Upon reaching Calhoun, I found the railroad destroyed, and communication with the front cut off. We pushed forward, however, and when five miles south of that place, were fired into by a party of the enemy, seriously wounding one man. Upon arriving at the Etowah River,I found the bridge had been destroyed by the rear of our troops, who had crossed twenty-four (24) hours previously. I, however, cleared out an old ford which had been blockaded, and effected a crossing with my men and wagons, and pressed forward until I overtook the rear of the army on the banks of the Chattahoochee, having travelled the last eighty (80) miles in thirty-six (36) hours. I overtook and reported to General Kilpatrick, a few miles beyond Lovejoy Station, November seventeenth, and joined that portion of the regiment under Major Bowles in the Second brigade, Colonel Atkins commanding. We proceeded south without opposition, until arriving before Macon. In the demonstration upon that place, I sent one battalion, under command of Major Bowles,to burn the railroad bridge across the Ocmulgee River and to tear up the road. The bridge was found, however, to be strongly defended by the enemy's artillery, which opened a heavy fire, thus preventing the destruction of the bridge. Major Bowles, however, destroyed the road until within about one hundred yards of the bridge. I, with the balance of the regiment, occupied our left flank, destroying the railroad, until ordered to withdraw and go into camp. In this affair, the regiment met with no loss. From Macon, our march was harassed by the enemy's cavalry under General Wheeler, with whom we had occasional skirmishing, and on the twenty-eighth November, General Kilpatrick made a stand, building a strong line of breast-works, at a place known as the White House, and awaited the approach of the enemy. Here my command was posted, one battalion mounted as a reserve, under Major Bowles, and two battalions dismounted in the centre, supporting the artillery. The enemy charged in column along the road on our front and left, and in line in our front and right, but were repulsed twice by our line of skirmishers, thrown out four hundred (400) yards in our advance, commanded by Sergeant (now Lieutenant) Briner. I beg leave to say that this line behaved admirably, standing firmly in an open field, and holding the enemy in check after the line on the right and left had been withdrawn, finely falling back as the enemy advanced, who, when within one hundred and fifty (150) yards of our works were met by a heavy fire from our main force, which drove them in disorder from the field, leaving a number of killed and wounded in front of my command. Our loss was none killed, three wounded, none missing. My command next encountered the enemy on the morning of December fourth, before Waynesboro. Our brigade being in the advance, I was ordered to deploy my regiment in three lines on the left flank. We moved forward in this form, for more than a mile, driving the enemy before, when, by order of General Kilpatrick, I sent forward the first battalion, under Major Bowles, to charge the enemy, drawn up in line of battle in a field upon our extreme left. This Major Bowles did in a most gallant manner, driving them from their position through a swamp into the woods toward Waynesboro. In the mean while the enemy had formed his line across the railroad upon a stream near the town, and prepared to make a vigorous resistance to our advance. Here I was directed by you to charge his right. I at once formed the two battalions into one line, giving Lieutenant-Colonel Stough command of the left, with directions to prevent a counter-movement on their part on their extreme right, which the presence of a thicket could enable them to do under cover; and with the right, I charged upon their front, driving them through a swamp and across the stream, killing and wounding quite a number, most of whom they were compelled to leave upon the field. They also lost quite a number of horses in their flight. Lieutenant-Colonel Stough brought up the left and gallantly assisted in driving the enemy. We crossed the stream, and were forming for a second charge, when I received orders to return and give place to the First brigade, which had come up to relieve us. In this engagement I lost none killed, and four (4) wounded. Our next encounter with the enemy was on the seventh December. While the column was crossing through a swamp near Ebenezer Creek, the enemy, who had not made his appearance since the engagement at Waynesboro, came upon our rear, consisting of the Ninth Michigan cavalry. While the rear of the column was waiting for the advance to cross, I, being next in advance of the Ninth Michigan cavalry, took two companies, A and B, of my regiment, and went back to assist Colonel Acker, Ninth Michigan cavalry, taking a position and deploying upon his extreme left, in front of a road running off from the main road in that direction. The ground was covered with thick underbrush, which prevented us from seeing the movements of the enemy. After remaining here a few minutes, we discovered a strong force moving immediately in our front, who, from their uniform, I supposed to be Colonel Acker's men. The enemy, however, evidently aware of the road above mentioned, had made a flank movement, under cover of the thicket, and were approaching, with a view of cutting off the rear-guard. Discovering their true character, I opened a heavy fire upon them, checking them for an instant; but gathering, they rushed forward, part of their extended line gaining the road in our rear, near a point touched by the extreme of a swamp ; and would thus have cut us off, had they not been held back by the fire of another company which I had fortunately left to guard that point, thereby enabling us to get around and form in the open ground between the swamp and the main road upon which our column was moving. The enemy seeming determined to produce confusion in our column, pressed forward vigorously in heavy force; to check which, I found it necessary to send for company after company, until two battalions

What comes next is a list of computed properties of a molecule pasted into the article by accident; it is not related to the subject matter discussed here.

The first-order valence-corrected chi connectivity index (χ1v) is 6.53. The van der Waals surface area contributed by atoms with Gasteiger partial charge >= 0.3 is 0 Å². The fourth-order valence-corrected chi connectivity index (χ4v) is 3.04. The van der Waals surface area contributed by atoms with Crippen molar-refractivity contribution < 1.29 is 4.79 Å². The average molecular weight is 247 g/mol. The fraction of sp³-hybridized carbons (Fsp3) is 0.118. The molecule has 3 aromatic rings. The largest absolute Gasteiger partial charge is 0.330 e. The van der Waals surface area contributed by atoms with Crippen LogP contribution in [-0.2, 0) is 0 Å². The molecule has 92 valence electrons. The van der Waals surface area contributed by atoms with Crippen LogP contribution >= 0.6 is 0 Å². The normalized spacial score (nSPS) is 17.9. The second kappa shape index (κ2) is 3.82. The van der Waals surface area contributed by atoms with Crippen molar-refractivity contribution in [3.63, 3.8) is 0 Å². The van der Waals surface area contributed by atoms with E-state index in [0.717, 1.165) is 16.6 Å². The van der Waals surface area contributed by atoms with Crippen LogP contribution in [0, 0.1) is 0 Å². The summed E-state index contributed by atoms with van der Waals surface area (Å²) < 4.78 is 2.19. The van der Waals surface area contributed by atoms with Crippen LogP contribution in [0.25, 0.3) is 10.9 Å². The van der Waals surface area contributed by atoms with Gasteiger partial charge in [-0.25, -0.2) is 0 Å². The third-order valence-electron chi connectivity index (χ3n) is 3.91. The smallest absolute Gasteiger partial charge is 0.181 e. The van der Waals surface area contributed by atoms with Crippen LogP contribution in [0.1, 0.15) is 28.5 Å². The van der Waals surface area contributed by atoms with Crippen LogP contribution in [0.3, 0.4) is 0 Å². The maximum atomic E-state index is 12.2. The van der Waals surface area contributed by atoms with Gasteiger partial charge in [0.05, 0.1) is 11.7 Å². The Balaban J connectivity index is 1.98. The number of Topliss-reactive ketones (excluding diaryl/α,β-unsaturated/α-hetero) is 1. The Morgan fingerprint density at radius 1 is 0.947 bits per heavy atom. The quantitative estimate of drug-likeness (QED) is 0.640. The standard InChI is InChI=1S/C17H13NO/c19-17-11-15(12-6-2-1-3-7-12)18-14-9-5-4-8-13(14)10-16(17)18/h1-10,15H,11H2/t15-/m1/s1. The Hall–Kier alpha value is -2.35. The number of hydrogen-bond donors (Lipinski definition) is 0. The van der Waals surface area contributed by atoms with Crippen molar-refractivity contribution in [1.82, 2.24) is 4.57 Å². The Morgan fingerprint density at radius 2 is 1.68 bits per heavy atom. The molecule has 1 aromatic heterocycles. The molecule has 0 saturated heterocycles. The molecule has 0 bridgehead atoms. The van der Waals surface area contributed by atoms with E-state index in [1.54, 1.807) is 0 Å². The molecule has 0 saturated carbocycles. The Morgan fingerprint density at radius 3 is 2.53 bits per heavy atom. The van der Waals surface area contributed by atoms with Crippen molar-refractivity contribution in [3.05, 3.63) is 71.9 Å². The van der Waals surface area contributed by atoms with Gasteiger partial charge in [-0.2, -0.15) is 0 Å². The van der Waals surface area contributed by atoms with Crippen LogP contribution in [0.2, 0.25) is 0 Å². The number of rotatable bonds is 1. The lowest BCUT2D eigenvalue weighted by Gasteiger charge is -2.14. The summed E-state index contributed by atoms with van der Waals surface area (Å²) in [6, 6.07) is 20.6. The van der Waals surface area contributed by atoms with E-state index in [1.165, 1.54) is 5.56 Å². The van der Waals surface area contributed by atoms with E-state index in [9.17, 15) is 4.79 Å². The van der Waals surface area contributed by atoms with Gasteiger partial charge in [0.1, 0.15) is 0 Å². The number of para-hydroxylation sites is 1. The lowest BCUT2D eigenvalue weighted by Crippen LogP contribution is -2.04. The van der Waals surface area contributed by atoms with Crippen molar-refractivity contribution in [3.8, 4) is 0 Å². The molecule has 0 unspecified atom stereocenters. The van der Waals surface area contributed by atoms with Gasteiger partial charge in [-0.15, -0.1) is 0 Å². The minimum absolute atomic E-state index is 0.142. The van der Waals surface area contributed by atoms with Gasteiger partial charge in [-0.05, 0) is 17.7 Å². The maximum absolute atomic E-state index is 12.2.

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Foreign accounts of the fight.